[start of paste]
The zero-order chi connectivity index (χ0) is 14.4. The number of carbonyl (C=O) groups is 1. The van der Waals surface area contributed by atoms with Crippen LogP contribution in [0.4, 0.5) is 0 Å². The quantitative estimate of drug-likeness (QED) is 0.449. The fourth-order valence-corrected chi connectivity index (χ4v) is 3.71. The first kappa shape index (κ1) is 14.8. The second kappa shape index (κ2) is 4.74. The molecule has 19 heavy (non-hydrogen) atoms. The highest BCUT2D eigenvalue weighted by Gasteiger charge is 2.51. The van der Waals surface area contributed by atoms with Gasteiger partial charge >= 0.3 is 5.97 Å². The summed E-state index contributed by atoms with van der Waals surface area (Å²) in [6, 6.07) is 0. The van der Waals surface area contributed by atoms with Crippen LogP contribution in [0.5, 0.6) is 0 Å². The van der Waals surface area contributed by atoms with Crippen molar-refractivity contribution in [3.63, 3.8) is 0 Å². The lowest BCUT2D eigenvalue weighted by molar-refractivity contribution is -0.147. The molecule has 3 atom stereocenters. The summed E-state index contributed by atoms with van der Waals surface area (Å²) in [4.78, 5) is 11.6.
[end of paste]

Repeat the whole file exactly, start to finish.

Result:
The zero-order chi connectivity index (χ0) is 14.4. The number of carbonyl (C=O) groups is 1. The van der Waals surface area contributed by atoms with Crippen LogP contribution in [0.4, 0.5) is 0 Å². The quantitative estimate of drug-likeness (QED) is 0.449. The fourth-order valence-corrected chi connectivity index (χ4v) is 3.71. The first kappa shape index (κ1) is 14.8. The second kappa shape index (κ2) is 4.74. The molecule has 19 heavy (non-hydrogen) atoms. The highest BCUT2D eigenvalue weighted by Gasteiger charge is 2.51. The van der Waals surface area contributed by atoms with Gasteiger partial charge >= 0.3 is 5.97 Å². The summed E-state index contributed by atoms with van der Waals surface area (Å²) in [6, 6.07) is 0. The van der Waals surface area contributed by atoms with Crippen LogP contribution in [0.5, 0.6) is 0 Å². The van der Waals surface area contributed by atoms with Crippen molar-refractivity contribution in [3.63, 3.8) is 0 Å². The lowest BCUT2D eigenvalue weighted by molar-refractivity contribution is -0.147. The molecule has 3 atom stereocenters. The summed E-state index contributed by atoms with van der Waals surface area (Å²) in [4.78, 5) is 11.6.